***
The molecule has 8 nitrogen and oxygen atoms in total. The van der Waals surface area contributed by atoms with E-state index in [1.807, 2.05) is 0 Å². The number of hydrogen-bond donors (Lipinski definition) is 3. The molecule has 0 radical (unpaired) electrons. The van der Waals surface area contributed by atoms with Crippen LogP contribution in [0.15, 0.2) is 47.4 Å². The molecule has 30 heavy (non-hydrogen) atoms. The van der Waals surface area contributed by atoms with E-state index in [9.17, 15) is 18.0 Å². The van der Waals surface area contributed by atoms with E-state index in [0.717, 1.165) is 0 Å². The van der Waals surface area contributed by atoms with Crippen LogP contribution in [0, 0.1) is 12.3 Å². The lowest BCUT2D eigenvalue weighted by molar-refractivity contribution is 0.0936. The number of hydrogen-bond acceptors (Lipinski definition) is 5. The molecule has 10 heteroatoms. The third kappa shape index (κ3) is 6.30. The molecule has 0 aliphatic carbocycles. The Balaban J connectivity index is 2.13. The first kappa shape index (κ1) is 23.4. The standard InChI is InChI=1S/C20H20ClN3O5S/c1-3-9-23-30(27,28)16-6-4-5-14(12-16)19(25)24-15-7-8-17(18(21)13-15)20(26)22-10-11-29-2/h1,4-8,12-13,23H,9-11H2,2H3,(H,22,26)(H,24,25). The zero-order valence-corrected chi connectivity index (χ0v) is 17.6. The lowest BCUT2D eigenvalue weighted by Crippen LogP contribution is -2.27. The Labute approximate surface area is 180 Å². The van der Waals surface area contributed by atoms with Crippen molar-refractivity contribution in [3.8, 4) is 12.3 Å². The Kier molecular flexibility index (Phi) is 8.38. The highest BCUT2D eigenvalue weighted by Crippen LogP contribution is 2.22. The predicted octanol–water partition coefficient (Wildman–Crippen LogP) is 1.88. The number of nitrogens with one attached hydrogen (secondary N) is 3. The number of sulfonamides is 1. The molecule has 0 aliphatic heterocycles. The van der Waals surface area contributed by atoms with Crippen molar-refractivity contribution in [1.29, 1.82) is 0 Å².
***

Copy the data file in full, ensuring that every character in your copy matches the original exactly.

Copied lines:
The molecule has 8 nitrogen and oxygen atoms in total. The van der Waals surface area contributed by atoms with E-state index in [1.807, 2.05) is 0 Å². The number of hydrogen-bond donors (Lipinski definition) is 3. The molecule has 0 radical (unpaired) electrons. The van der Waals surface area contributed by atoms with Crippen LogP contribution in [0.15, 0.2) is 47.4 Å². The molecule has 30 heavy (non-hydrogen) atoms. The van der Waals surface area contributed by atoms with E-state index in [9.17, 15) is 18.0 Å². The van der Waals surface area contributed by atoms with E-state index in [0.717, 1.165) is 0 Å². The van der Waals surface area contributed by atoms with Crippen LogP contribution in [0, 0.1) is 12.3 Å². The lowest BCUT2D eigenvalue weighted by molar-refractivity contribution is 0.0936. The number of hydrogen-bond acceptors (Lipinski definition) is 5. The molecule has 10 heteroatoms. The third kappa shape index (κ3) is 6.30. The molecule has 0 aliphatic carbocycles. The Balaban J connectivity index is 2.13. The first kappa shape index (κ1) is 23.4. The standard InChI is InChI=1S/C20H20ClN3O5S/c1-3-9-23-30(27,28)16-6-4-5-14(12-16)19(25)24-15-7-8-17(18(21)13-15)20(26)22-10-11-29-2/h1,4-8,12-13,23H,9-11H2,2H3,(H,22,26)(H,24,25). The zero-order valence-corrected chi connectivity index (χ0v) is 17.6. The lowest BCUT2D eigenvalue weighted by Crippen LogP contribution is -2.27. The Labute approximate surface area is 180 Å². The van der Waals surface area contributed by atoms with Crippen molar-refractivity contribution in [3.8, 4) is 12.3 Å². The Kier molecular flexibility index (Phi) is 8.38. The highest BCUT2D eigenvalue weighted by Crippen LogP contribution is 2.22. The predicted octanol–water partition coefficient (Wildman–Crippen LogP) is 1.88. The number of nitrogens with one attached hydrogen (secondary N) is 3. The number of sulfonamides is 1. The molecule has 0 aliphatic heterocycles. The van der Waals surface area contributed by atoms with Crippen molar-refractivity contribution in [1.29, 1.82) is 0 Å².